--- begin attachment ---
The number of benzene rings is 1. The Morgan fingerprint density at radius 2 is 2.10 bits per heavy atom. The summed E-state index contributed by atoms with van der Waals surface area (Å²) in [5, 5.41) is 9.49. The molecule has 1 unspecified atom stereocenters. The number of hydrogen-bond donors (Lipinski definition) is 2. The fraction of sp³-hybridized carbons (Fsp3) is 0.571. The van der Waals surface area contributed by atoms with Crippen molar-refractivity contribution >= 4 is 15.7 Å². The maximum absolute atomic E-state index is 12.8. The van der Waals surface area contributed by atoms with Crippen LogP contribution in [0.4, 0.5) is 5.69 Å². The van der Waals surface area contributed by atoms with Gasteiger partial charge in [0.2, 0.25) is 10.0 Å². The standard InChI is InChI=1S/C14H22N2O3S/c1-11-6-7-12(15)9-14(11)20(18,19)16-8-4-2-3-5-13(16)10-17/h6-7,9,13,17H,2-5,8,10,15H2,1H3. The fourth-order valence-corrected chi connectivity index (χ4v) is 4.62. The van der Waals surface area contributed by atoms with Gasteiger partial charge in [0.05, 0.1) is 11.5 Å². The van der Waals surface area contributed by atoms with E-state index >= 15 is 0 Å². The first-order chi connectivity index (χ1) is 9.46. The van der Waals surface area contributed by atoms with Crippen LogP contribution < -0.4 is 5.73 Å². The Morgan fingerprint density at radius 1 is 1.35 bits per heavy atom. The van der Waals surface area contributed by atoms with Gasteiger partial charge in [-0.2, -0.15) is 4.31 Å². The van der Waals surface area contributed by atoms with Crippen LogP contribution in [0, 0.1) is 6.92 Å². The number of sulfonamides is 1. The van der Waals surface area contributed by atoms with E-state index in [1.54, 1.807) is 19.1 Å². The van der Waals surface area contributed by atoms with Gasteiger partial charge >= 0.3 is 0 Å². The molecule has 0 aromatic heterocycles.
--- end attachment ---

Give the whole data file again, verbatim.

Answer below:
The number of benzene rings is 1. The Morgan fingerprint density at radius 2 is 2.10 bits per heavy atom. The summed E-state index contributed by atoms with van der Waals surface area (Å²) in [5, 5.41) is 9.49. The molecule has 1 unspecified atom stereocenters. The number of hydrogen-bond donors (Lipinski definition) is 2. The fraction of sp³-hybridized carbons (Fsp3) is 0.571. The van der Waals surface area contributed by atoms with Crippen molar-refractivity contribution >= 4 is 15.7 Å². The maximum absolute atomic E-state index is 12.8. The van der Waals surface area contributed by atoms with Crippen LogP contribution in [0.4, 0.5) is 5.69 Å². The van der Waals surface area contributed by atoms with Gasteiger partial charge in [0.2, 0.25) is 10.0 Å². The standard InChI is InChI=1S/C14H22N2O3S/c1-11-6-7-12(15)9-14(11)20(18,19)16-8-4-2-3-5-13(16)10-17/h6-7,9,13,17H,2-5,8,10,15H2,1H3. The fourth-order valence-corrected chi connectivity index (χ4v) is 4.62. The van der Waals surface area contributed by atoms with Gasteiger partial charge in [0.05, 0.1) is 11.5 Å². The van der Waals surface area contributed by atoms with E-state index >= 15 is 0 Å². The first-order chi connectivity index (χ1) is 9.46. The van der Waals surface area contributed by atoms with Crippen LogP contribution < -0.4 is 5.73 Å². The Morgan fingerprint density at radius 1 is 1.35 bits per heavy atom. The van der Waals surface area contributed by atoms with Gasteiger partial charge in [-0.2, -0.15) is 4.31 Å². The van der Waals surface area contributed by atoms with Crippen LogP contribution in [0, 0.1) is 6.92 Å². The number of sulfonamides is 1. The van der Waals surface area contributed by atoms with E-state index in [1.54, 1.807) is 19.1 Å². The van der Waals surface area contributed by atoms with Gasteiger partial charge >= 0.3 is 0 Å². The molecule has 0 aromatic heterocycles.